level of professionalism that the artist attains or the level
of education in the craft. The Jewish folk art in your
succa can be on any level that is pleasurable to your
eye and neshoma. The desire to enjoy making something
lovely on your succa walls is the main goal. The
examples of homemade folk art that abound from the past and
are done today in people's kitchens is an affirmation that
our creative impulses can be successful with little or no
technical training. Examples range of all hand crafts and
hand work in all types of materials for all purposes both
functional and decorative, expressive and non-expressive.
Technique is a plus but at times set up limitations and
inhibitions to talent if the talent must be tailored to fit
the technique. Technique can be tailored to fit the mode of
expression that a child feels more comfortable with. Mural
painting can be done without much technique.
The following two examples of restored nineteenth century
succos from Europe remind us of the remarkable care
and appreciation of the hiddur mitzva that our fellow
The Italian Jewish Museum on Rechov Hillel has on permanent
display four wooden succa panels done with oil paints
from nineteenth century Venice. The restored panels that now
hang on the museum wall were donated by the Sullam family.
The four remaining panels that survived were from a larger
group of upper and lower panels that once connected together.
The lower half is a garden design. The upper half are windows
that look out onto different scenes from the Torah: the
Egyptians drowning in the Red Sea, the Jews gathering manna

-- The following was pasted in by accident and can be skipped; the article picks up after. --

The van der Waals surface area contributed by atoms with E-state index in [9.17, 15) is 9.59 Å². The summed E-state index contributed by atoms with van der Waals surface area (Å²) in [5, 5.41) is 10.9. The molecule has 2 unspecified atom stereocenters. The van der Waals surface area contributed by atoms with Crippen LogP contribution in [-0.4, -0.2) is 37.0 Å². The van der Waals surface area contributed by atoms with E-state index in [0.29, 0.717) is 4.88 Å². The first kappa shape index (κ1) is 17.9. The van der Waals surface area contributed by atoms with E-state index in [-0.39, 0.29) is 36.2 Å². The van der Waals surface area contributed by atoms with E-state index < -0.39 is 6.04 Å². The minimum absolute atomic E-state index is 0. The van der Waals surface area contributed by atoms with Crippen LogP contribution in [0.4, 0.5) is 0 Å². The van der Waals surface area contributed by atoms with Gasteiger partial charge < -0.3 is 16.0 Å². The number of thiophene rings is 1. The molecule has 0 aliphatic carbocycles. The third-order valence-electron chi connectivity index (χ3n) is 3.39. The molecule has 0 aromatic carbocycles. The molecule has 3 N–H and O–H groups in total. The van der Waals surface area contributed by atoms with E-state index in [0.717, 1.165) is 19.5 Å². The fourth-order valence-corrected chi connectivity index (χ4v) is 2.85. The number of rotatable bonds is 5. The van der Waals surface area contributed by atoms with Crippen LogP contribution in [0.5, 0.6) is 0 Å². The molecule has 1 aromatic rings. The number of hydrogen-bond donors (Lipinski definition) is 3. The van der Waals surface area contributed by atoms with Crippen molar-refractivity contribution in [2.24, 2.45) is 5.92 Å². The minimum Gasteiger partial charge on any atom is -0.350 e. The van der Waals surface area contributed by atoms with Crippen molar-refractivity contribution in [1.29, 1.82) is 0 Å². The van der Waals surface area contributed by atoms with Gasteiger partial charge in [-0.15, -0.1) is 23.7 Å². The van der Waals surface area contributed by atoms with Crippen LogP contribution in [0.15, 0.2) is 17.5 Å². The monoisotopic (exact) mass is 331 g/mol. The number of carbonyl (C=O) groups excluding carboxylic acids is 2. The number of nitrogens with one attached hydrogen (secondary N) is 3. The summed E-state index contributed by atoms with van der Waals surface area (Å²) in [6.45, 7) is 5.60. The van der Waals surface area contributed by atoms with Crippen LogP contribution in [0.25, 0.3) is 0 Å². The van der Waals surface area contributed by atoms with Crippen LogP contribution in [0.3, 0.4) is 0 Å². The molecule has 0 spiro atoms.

in the desert, Moshe hitting the rock and the Jews scooping
In the Judaic section of the Israel Museum, on permanent
display is a completely restored and immaculate succa
from Southern Germany, 1837. How it came to be acquired by
the museum is an interesting story. While at a bus stop on
Rechov King George, I struck up a conversation with a
friendly tourist. As we spoke, she told me that this very
succa came over from Germany in her family's lift to
Israel many years ago. I was struck by the uncomfortable
thought of such a lovely wooden booth being used for a lift.
It sounded practical, but didn't seem the best way to
preserve a succa as ornate and detailed as this one.
Later, while researching this article from the museum
catalogue, I learned that her family's lift was not made from
the succa panels themselves, but rather held the
pieces within. "The succa was used by the Deller
family until the beginning of the twentieth century when it
was stored in an attic to prevent further deterioration. In
fear of Nazi regulations, the succa was smuggled out
of Germany in 1935. It was installed, facing inward, against
the walls of a wooden crate containing the personal
belongings of the Frankel family of Munich, then en route to
Eretz Yisroel." According to a third source, the succa
was eventually discovered in the Meah Shearim market.
This succa is a fine example of Jewish folk art that
includes both traditional German folk art of everyday scenes
and religious Jewish sources. On the walls are local village
scenes, a shul and the Deller family home. There are
vistas of holy sites of Jerusalem and scenes relating to
major Jewish festivals that were copied directly from
engravings. Succos such as these remind us of the
value Jews have given to hiddur mitzva.
We do not have many remaining examples of succos from